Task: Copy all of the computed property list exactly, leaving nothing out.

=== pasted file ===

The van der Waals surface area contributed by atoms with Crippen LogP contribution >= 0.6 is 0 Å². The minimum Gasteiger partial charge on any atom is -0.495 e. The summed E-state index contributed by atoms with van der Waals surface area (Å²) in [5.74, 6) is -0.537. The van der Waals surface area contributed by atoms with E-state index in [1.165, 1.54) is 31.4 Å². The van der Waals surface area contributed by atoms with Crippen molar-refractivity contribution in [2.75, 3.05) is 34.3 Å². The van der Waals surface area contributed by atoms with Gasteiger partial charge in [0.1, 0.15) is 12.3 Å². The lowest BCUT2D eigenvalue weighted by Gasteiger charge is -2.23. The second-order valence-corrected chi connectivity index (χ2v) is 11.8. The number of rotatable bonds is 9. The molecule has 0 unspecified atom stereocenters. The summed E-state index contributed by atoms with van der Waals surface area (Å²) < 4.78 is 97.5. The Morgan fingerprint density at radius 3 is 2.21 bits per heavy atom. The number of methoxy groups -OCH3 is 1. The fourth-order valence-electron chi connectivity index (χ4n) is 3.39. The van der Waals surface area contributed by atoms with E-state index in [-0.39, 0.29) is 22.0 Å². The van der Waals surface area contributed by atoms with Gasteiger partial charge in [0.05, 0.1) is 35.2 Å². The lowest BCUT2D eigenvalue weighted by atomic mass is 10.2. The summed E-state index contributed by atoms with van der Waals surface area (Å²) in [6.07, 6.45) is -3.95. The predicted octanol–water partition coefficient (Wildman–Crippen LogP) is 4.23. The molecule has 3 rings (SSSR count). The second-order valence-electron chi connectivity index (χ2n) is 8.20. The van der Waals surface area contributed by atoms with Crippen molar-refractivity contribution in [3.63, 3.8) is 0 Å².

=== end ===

The van der Waals surface area contributed by atoms with Crippen LogP contribution >= 0.6 is 0 Å². The minimum Gasteiger partial charge on any atom is -0.495 e. The summed E-state index contributed by atoms with van der Waals surface area (Å²) in [5.74, 6) is -0.537. The van der Waals surface area contributed by atoms with E-state index in [1.165, 1.54) is 31.4 Å². The van der Waals surface area contributed by atoms with Crippen molar-refractivity contribution in [2.75, 3.05) is 34.3 Å². The van der Waals surface area contributed by atoms with Gasteiger partial charge in [0.1, 0.15) is 12.3 Å². The lowest BCUT2D eigenvalue weighted by Gasteiger charge is -2.23. The second-order valence-corrected chi connectivity index (χ2v) is 11.8. The number of rotatable bonds is 9. The molecule has 0 unspecified atom stereocenters. The summed E-state index contributed by atoms with van der Waals surface area (Å²) < 4.78 is 97.5. The Morgan fingerprint density at radius 3 is 2.21 bits per heavy atom. The number of methoxy groups -OCH3 is 1. The fourth-order valence-electron chi connectivity index (χ4n) is 3.39. The van der Waals surface area contributed by atoms with E-state index in [-0.39, 0.29) is 22.0 Å². The van der Waals surface area contributed by atoms with Gasteiger partial charge in [0.05, 0.1) is 35.2 Å². The lowest BCUT2D eigenvalue weighted by atomic mass is 10.2. The summed E-state index contributed by atoms with van der Waals surface area (Å²) in [6.07, 6.45) is -3.95. The predicted octanol–water partition coefficient (Wildman–Crippen LogP) is 4.23. The molecule has 3 rings (SSSR count). The second-order valence-electron chi connectivity index (χ2n) is 8.20. The van der Waals surface area contributed by atoms with Crippen molar-refractivity contribution in [3.63, 3.8) is 0 Å².